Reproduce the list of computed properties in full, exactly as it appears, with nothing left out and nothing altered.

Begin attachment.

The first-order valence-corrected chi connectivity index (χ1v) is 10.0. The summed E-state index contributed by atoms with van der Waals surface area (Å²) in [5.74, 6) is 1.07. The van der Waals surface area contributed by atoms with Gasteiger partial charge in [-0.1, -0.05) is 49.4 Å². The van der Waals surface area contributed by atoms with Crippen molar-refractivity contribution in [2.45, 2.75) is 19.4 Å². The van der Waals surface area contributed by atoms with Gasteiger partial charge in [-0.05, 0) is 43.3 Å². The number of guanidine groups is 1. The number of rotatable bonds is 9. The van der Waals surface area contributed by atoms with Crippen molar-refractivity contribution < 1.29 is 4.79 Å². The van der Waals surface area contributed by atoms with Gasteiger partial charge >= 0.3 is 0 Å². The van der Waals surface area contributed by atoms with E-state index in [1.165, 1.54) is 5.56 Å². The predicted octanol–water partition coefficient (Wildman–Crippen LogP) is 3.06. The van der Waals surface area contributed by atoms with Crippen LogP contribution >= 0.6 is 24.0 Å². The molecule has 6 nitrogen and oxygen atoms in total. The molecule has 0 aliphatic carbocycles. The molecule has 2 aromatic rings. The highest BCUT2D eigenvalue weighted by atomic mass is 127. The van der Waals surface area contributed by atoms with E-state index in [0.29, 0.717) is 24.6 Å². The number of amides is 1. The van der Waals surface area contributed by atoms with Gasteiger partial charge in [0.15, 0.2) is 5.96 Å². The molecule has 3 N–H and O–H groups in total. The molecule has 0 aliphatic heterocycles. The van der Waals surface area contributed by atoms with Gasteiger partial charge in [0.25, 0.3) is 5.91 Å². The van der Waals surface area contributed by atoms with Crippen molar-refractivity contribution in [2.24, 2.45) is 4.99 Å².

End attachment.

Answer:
The first-order valence-corrected chi connectivity index (χ1v) is 10.0. The summed E-state index contributed by atoms with van der Waals surface area (Å²) in [5.74, 6) is 1.07. The van der Waals surface area contributed by atoms with Gasteiger partial charge in [-0.1, -0.05) is 49.4 Å². The van der Waals surface area contributed by atoms with Crippen molar-refractivity contribution in [2.45, 2.75) is 19.4 Å². The van der Waals surface area contributed by atoms with Gasteiger partial charge in [-0.05, 0) is 43.3 Å². The number of guanidine groups is 1. The number of rotatable bonds is 9. The van der Waals surface area contributed by atoms with Crippen molar-refractivity contribution < 1.29 is 4.79 Å². The van der Waals surface area contributed by atoms with Gasteiger partial charge >= 0.3 is 0 Å². The van der Waals surface area contributed by atoms with E-state index in [1.165, 1.54) is 5.56 Å². The predicted octanol–water partition coefficient (Wildman–Crippen LogP) is 3.06. The van der Waals surface area contributed by atoms with Crippen LogP contribution >= 0.6 is 24.0 Å². The molecule has 6 nitrogen and oxygen atoms in total. The molecule has 0 aliphatic carbocycles. The molecule has 2 aromatic rings. The highest BCUT2D eigenvalue weighted by atomic mass is 127. The van der Waals surface area contributed by atoms with E-state index in [0.29, 0.717) is 24.6 Å². The number of amides is 1. The van der Waals surface area contributed by atoms with Gasteiger partial charge in [0.15, 0.2) is 5.96 Å². The molecule has 3 N–H and O–H groups in total. The molecule has 0 aliphatic heterocycles. The van der Waals surface area contributed by atoms with Gasteiger partial charge in [0.25, 0.3) is 5.91 Å². The van der Waals surface area contributed by atoms with Crippen molar-refractivity contribution in [2.24, 2.45) is 4.99 Å².